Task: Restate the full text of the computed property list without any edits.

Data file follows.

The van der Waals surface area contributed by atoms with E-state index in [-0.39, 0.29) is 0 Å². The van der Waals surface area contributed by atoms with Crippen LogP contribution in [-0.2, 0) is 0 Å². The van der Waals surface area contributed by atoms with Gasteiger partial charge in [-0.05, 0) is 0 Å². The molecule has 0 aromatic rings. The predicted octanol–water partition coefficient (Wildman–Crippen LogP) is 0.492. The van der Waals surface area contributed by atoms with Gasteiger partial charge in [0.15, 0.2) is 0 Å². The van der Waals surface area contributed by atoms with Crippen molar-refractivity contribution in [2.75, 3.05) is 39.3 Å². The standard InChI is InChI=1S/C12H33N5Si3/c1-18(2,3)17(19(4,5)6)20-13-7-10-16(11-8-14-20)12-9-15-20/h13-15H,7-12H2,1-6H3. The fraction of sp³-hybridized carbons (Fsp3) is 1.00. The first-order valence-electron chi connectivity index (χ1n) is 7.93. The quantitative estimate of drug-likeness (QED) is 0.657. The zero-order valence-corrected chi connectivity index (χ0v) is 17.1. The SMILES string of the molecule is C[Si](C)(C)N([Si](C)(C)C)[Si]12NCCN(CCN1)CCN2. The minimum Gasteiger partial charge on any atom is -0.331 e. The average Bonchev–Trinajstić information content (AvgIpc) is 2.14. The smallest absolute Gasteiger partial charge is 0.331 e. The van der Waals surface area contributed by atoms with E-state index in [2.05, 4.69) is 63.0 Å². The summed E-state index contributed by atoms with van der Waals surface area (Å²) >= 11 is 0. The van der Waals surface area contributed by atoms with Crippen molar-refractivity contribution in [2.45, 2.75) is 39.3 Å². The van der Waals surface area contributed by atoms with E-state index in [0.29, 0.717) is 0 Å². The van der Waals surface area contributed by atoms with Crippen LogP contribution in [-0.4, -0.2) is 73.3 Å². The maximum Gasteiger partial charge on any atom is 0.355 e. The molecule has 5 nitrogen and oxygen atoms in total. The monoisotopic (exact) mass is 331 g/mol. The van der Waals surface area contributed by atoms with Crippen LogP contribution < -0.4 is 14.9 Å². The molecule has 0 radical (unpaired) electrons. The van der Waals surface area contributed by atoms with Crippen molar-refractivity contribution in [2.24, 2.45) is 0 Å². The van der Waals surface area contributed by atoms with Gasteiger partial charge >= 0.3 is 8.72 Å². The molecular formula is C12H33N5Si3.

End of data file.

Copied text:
The van der Waals surface area contributed by atoms with E-state index in [-0.39, 0.29) is 0 Å². The van der Waals surface area contributed by atoms with Crippen LogP contribution in [-0.2, 0) is 0 Å². The van der Waals surface area contributed by atoms with Gasteiger partial charge in [-0.05, 0) is 0 Å². The molecule has 0 aromatic rings. The predicted octanol–water partition coefficient (Wildman–Crippen LogP) is 0.492. The van der Waals surface area contributed by atoms with Gasteiger partial charge in [0.15, 0.2) is 0 Å². The van der Waals surface area contributed by atoms with Crippen molar-refractivity contribution in [2.75, 3.05) is 39.3 Å². The standard InChI is InChI=1S/C12H33N5Si3/c1-18(2,3)17(19(4,5)6)20-13-7-10-16(11-8-14-20)12-9-15-20/h13-15H,7-12H2,1-6H3. The fraction of sp³-hybridized carbons (Fsp3) is 1.00. The first-order valence-electron chi connectivity index (χ1n) is 7.93. The quantitative estimate of drug-likeness (QED) is 0.657. The zero-order valence-corrected chi connectivity index (χ0v) is 17.1. The SMILES string of the molecule is C[Si](C)(C)N([Si](C)(C)C)[Si]12NCCN(CCN1)CCN2. The minimum Gasteiger partial charge on any atom is -0.331 e. The average Bonchev–Trinajstić information content (AvgIpc) is 2.14. The smallest absolute Gasteiger partial charge is 0.331 e. The van der Waals surface area contributed by atoms with E-state index in [2.05, 4.69) is 63.0 Å². The summed E-state index contributed by atoms with van der Waals surface area (Å²) >= 11 is 0. The van der Waals surface area contributed by atoms with Crippen molar-refractivity contribution in [2.45, 2.75) is 39.3 Å². The van der Waals surface area contributed by atoms with E-state index in [0.29, 0.717) is 0 Å². The van der Waals surface area contributed by atoms with Crippen LogP contribution in [-0.4, -0.2) is 73.3 Å². The maximum Gasteiger partial charge on any atom is 0.355 e. The molecule has 5 nitrogen and oxygen atoms in total. The monoisotopic (exact) mass is 331 g/mol. The van der Waals surface area contributed by atoms with Crippen LogP contribution < -0.4 is 14.9 Å². The molecule has 0 radical (unpaired) electrons. The van der Waals surface area contributed by atoms with Crippen molar-refractivity contribution in [2.24, 2.45) is 0 Å². The van der Waals surface area contributed by atoms with Gasteiger partial charge >= 0.3 is 8.72 Å². The molecular formula is C12H33N5Si3.